Haldimand Motors: Give it Away
How do you sell 5,000 used cars a year? Give consumers what they want – no strings attached.
Canada’s undisputed king of used car sales, John Edelman, owner of Haldimand Motors in Cayuga, Ontario, recently divulged some of the secrets to his success while speaking at the Dealer Talk conference in Toronto, Ontario.
Edelman said the key to his success is his willingness to give. “We both come from families that are very generous, so it’s in our DNA to be givers,” he explained.
What does this mean in a practical sense? “The key is empowerment,” Edelman said. “To me, it means giving my power away. We have power, as car dealers, and we think we can control that power. But we need to give it away to our customers.”
Edelman begins the giving process on his company’s website, which receives a whopping 1.2 million unique visitors per month. “My goal on the Internet is to supply my customers with all the information they could possibly ever need, so that they can shop me,” he explained. “There’s this fallacy that they’re not going to get the information until we hook them. But the truth is they’re going to get it anyways, so why not give it to them?”
My best price
To Edelman that means giving away information about the vehicle, showing photos, being honest about the condition of the vehicle, the vehicle’s history, and most importantly his best price.
“Back in the ‘80s we started by giving the price and telling the customer it was our bottom price,” he explained. “I admit that I lost deals. But I said I will empower you as a customer and I will tell you my bottom line so that you can shop me around the country. And if that helps you get a better deal, so be it.
“I lost them the first time, sometimes even the second time, but I got them the third time around because they started believing that if I said $7,995, then $7,995 was the number. Are you going to empower your customer? If you can, then you become a safe place for the customer.”
Edelman says he has young adults coming to his dealership to buy vehicles without their parents in tow to offer advice or haggle with the sales staff. That’s how much they trust him. “My dad said I could come here, buy a car and whatever you say is right,” is what Edelman and his staff hear a lot.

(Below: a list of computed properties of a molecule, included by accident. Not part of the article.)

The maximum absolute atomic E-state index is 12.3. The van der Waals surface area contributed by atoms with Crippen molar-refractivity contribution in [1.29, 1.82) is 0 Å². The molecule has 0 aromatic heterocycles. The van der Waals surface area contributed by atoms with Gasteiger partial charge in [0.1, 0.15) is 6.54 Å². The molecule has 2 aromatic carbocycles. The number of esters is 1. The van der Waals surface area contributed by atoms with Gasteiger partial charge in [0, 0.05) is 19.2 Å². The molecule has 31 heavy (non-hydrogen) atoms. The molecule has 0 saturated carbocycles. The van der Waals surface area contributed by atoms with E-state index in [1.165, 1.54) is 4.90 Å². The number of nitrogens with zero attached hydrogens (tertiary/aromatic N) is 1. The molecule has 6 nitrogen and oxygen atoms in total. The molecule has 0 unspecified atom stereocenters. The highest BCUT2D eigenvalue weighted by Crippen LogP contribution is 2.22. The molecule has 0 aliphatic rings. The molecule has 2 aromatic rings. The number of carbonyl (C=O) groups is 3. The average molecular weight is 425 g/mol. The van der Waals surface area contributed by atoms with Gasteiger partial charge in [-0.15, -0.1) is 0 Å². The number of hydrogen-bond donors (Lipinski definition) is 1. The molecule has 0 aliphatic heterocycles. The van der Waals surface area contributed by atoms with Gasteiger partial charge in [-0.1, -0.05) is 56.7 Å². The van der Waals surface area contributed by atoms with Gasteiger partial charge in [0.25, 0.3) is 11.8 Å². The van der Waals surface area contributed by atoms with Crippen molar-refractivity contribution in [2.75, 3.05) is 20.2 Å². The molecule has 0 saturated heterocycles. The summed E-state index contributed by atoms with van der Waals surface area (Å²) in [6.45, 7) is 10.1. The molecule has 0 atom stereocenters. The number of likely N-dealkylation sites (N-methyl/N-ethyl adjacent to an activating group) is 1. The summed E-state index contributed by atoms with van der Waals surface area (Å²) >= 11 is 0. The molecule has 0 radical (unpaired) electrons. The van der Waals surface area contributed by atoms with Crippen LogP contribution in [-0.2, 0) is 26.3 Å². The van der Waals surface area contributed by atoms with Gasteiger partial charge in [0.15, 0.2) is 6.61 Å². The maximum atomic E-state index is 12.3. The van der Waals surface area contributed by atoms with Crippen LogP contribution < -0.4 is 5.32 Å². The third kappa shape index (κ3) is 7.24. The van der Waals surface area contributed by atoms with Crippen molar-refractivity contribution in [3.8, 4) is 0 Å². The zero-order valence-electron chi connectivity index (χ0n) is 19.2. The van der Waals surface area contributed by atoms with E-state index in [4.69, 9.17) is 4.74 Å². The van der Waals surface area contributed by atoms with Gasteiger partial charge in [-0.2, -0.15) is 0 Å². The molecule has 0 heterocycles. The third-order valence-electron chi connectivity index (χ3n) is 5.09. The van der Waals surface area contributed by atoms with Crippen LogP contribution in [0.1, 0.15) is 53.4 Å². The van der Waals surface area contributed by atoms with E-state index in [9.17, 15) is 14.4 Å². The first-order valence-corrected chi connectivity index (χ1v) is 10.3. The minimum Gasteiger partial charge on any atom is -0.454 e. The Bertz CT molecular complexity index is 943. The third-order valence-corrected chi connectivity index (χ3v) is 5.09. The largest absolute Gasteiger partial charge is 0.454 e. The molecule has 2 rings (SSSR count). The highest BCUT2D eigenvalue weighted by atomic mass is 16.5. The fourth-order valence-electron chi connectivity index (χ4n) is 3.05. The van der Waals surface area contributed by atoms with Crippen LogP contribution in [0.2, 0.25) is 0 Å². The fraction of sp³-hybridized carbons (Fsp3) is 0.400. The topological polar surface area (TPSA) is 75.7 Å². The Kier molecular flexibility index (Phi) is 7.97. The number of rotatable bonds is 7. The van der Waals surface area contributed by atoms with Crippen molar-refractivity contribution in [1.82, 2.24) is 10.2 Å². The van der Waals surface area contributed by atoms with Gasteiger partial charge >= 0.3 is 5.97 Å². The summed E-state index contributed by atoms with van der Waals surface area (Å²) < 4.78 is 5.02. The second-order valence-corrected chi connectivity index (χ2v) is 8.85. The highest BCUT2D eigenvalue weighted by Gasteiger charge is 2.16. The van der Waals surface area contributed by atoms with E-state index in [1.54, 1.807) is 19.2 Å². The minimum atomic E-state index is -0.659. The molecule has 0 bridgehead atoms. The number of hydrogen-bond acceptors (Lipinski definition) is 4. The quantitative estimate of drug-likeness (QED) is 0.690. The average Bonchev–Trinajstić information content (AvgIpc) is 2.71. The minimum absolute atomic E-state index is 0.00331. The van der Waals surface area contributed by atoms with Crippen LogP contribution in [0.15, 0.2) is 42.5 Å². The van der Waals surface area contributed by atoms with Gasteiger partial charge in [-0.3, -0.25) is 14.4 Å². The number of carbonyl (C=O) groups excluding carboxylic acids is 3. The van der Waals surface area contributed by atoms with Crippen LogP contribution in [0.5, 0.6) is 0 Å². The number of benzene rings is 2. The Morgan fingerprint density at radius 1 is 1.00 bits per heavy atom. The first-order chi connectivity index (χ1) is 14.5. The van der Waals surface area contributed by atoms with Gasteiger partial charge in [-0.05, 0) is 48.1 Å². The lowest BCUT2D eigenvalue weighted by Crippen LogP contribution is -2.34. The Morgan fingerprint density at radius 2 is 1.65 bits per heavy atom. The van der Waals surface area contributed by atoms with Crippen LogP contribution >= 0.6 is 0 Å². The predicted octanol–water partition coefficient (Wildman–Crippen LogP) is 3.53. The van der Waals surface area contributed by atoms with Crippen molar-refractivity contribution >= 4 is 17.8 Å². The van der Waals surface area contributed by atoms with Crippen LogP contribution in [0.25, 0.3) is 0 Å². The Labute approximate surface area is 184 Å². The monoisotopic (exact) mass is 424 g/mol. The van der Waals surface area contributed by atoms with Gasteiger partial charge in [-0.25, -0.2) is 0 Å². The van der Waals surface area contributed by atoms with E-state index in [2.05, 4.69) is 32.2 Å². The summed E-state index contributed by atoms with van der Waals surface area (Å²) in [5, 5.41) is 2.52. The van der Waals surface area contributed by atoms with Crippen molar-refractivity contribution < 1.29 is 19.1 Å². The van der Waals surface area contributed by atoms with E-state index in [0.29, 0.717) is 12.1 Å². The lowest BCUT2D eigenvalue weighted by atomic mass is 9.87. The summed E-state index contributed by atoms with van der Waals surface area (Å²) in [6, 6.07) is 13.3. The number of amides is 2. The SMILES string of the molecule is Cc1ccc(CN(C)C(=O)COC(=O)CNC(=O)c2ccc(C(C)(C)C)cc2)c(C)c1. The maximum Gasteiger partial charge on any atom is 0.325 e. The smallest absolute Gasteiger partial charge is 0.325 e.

“That’s because we built a relationship by giving them the information that is totally complete,” Edelman added, “and that’s what builds trust.”
Edelman doesn’t ask for personal information prior to giving away information. That’s a key part of his giving strategy. “I don’t want your email,” he said. “I know we use that for lead generation, but if I’m willing to give it away, I’m going to stick to my word. So I give it away. I lost a lead generator, I know, but I gave the power to the customer. They now have the information, they know it and they can dissect it prior to ever talking to me.”
Another key element of Edelman’s strategy is keeping all information up-to-date. “If I’m going to have an Internet site, I’m going to make sure it’s as current as possible,” he said. “So we update our site every hour. If I sell a car at 3:20 pm, by 4 pm it’s off our site. By doing so, I give my customers the power of current information.”
Although this giving approach may be new to many in the industry, Edelman believes it’s the way of the future. “We are in an evolving market,” he pointed out. “Think of how things have changed in the past 10 years. We now have vehicle histories, which we didn’t 10 years ago. And 10 years from now, the customer will have every bit of information possible. So change now, and get ahead of the game. You might as well start changing the culture of your dealership now.”
And when Edelman says, “changing the culture,” he’s not kidding. Besides giving customers the power of current and complete information, he gives his sales team the power to work in what might best be described as an unorthodox manner.
His nine salespeople work as a team. They also do their own F&I. When they come into the dealership in the morning, they punch in. At the end of the month, they total their hours, and the commission (which goes into one huge pool) is then divided amongst the nine salespeople, based on how many hours each one worked during that month.
This means salespeople aren’t fighting over customers, and they’re not afraid to take a day off to be with their families. They work together as a team and they share the rewards fairly.
This unusual sales process, complete with the giving nature of the company, may seem contrary to what most dealerships are used to, but it works. Besides the 1.2 million unique visitors to Edelman’s website, his dealership sells over 5,000 used vehicles a year. Perhaps his unique approach to business is worth a closer look?
Photo Credit: Jack Kazmierski